Mention of objective 1 status, which will take 70 per cent. of all structural fund moneys, brings up the question of eligibility for rural Wales. I hope that the Secretary of State will continue to pursue this matter with the utmost energy. Eligibility would be of enormous advantage to Wales because of the size of the fund and because 75 per cent. funding of capital projects with objective 1 status would be made possible. It would be quite unacceptable if rural Wales were not included in objective I status.

I have said little about the nature and direction of the development in Wales that we wish to see by means of regional policy. That has not been my prime purpose today. I have already touched on the need for the so-called peripheral regions to develop co-operation and to become cohesive areas that trade with each other and share the benefits of contacts. I am not very keen on the term "peripheral regions", as so much depends on what one defines as the core. Developments of this kind are to be seen in a very interesting way in the statement of intent prepared by the Irish sea partnership of local authorities.

Policymakers need to be aware of the fact that the principle of environmental sustainability must very soon become the prime consideration in economic development—something of which not many people are yet aware. We need to plan accordingly. The shift towards this kind of sustainability—ultimately the only kind of sustainability—will have massive implications for transport, trade and all other aspects of the pattern of production, distribution and consumption. That is something to which we are just beginning to wake up.

Ultimately, if economic activity is not environmentally sustainable, it is not sustainable at all. We hear these days, in very responsible and well-informed quarters, talk of the future of the planet and of mankind being at stake. This is not empty rhetoric. Coming to terms with that fact will have monumental implications for regional policy in Wales, among other things. That is something of which we must be aware now.

In Wales, there are particularly relevant issues, such as our enormous potential for renewable energy. It is possible that we need new instruments of policy to ensure that those resources are developed in such a way as to strengthen the local economy and to empower the local community and enhance local self-reliance, which is a fundamental tenet of environmental sustainability.

I should like to emphasise a particular principle—that, in the context of open European borders and a completed European market, a strong and effective regional policy is absolutely essential. Naturally, we—I refer not just to members of my own party—believe that by far the best way for Wales to advocate this principle within Europe would be as an autonomous nation directly represented in the Community. Until we achieve that status—and afterwards, of course—partnerships between the Community and Welsh local authorities will have a role. So long as there is a need for such a person, we shall need a Secretary of State for Wales who is a vigorous and a committed proponent of regional development. I hope that the current Secretary of State will confirm tonight that he is such a person and that he will prove it in action over the coming months.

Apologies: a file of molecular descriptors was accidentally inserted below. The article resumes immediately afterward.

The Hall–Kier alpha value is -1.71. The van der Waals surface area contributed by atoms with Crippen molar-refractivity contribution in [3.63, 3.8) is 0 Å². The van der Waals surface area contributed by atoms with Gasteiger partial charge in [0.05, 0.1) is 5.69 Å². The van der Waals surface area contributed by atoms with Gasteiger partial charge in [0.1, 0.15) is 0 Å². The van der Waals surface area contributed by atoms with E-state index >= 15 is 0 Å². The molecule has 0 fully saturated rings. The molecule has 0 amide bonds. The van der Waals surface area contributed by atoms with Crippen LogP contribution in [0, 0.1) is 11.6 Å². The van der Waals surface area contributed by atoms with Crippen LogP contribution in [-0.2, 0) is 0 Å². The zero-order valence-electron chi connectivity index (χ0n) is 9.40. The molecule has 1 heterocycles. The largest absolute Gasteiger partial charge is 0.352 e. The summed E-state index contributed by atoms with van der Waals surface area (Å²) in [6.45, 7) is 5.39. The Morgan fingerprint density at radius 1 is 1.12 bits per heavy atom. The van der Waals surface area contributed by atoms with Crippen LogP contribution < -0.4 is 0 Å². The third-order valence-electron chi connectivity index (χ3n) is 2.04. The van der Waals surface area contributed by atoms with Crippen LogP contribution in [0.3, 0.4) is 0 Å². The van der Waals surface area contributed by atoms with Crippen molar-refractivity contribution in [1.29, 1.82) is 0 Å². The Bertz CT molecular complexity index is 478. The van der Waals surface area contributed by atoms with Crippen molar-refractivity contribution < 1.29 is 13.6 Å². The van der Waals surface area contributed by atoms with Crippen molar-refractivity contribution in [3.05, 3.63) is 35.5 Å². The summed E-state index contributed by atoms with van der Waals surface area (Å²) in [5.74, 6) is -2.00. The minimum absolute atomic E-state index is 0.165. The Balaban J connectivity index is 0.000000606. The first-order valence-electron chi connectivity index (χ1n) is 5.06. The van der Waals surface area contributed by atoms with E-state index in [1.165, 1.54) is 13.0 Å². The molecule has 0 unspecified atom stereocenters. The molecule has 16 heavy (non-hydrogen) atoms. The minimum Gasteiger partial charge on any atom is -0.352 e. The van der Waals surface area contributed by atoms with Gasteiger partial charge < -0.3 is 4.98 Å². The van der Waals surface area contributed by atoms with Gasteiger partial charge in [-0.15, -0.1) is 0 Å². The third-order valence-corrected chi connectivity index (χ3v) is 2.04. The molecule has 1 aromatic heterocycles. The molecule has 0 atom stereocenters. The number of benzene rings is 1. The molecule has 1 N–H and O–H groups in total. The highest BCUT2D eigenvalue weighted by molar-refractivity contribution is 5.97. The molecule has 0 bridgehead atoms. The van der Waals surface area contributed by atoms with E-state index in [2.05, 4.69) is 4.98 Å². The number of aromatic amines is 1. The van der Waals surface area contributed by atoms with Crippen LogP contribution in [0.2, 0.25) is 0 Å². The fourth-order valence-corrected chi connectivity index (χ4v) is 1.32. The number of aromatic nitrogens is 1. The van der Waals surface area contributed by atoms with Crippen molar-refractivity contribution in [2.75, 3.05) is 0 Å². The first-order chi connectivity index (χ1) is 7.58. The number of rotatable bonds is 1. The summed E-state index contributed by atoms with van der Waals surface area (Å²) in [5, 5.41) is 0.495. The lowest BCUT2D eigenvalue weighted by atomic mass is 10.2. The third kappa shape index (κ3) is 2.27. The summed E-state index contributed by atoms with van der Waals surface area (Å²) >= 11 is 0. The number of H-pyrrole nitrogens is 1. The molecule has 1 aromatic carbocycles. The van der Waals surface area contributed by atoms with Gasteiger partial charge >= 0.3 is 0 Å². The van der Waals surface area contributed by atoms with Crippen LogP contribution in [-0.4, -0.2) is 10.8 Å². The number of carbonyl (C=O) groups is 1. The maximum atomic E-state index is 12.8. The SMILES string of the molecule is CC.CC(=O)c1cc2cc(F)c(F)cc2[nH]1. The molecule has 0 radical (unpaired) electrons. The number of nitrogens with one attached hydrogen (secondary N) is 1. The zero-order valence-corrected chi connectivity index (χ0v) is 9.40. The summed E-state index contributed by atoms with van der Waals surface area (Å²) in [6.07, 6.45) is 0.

8.9 pm

I beg to move, to leave out from 'House' to the end of the Question and to add instead thereof:

'welcomes the progress that the Welsh economy has made in recent years as a result of the Government's policies; and notes with approval that the Government intends to continue to pursue vigorously these same policies that have brought about this success.'.
The most pressing priority for Wales and the whole United Kingdom is recovery which will bring new companies and new products, strengthen our industries, raise living standard and, above all, bring more jobs. I agree with the hon. Member for Ceredigion and Pembroke, North (Mr. Dafis) about that, but I do not for a moment agree with many of his other points.

He said that we had to cut the Welsh Development Agency budget, but the budget over which I am presiding this year is a record in both cash and real terms. As we have seen in the past few days, it and many other factors about Wales are delivering the goods in terms of many new jobs coming to Wales. I assure the hon. Gentleman and the House that the WDA has a fine future just as surely as it has had a proud track record in recent years.

Will the right hon. Gentleman also assure the House that the Development Board for Rural Wales has a fine long-term future in continuing the work that it has done so well so far?

Our current plans are for a vigorous programme through that body as well as through the WDA.

I am glad that the hon. Member for Ceredigion and Pembroke, North welcomed the idea of partnership, although it is a pity that he almost choked when he used the word "success." He should be proud of the successes of Wales and those of the WDA. It ill behoves him to be jealous of success in the valleys, although I understand his wish to succeed everywhere. But if he is serious about winning votes from Labour in the valleys, he will have to be more enthusiastic about promoting the valleys as well as the other parts of Wales.

Labour's Front-Bench spokesman, the hon. Member for Caerphilly (Mr. Davies) laughs because he does not think that the 'Welsh nationalists could claim votes in the Welsh valleys. There will be more tension between those two parties as they rival each other to paint a portrait of gloom and conduct a Dutch auction of promises that they wil not have to fulfil.

Is the Secretary of State saying that the Conservatives will not contest the valleys? In the local elections, many votes which would normally have gone to the Conservatives went to Plaid Cymru, but that was because the Conservatives did not put up any candidates.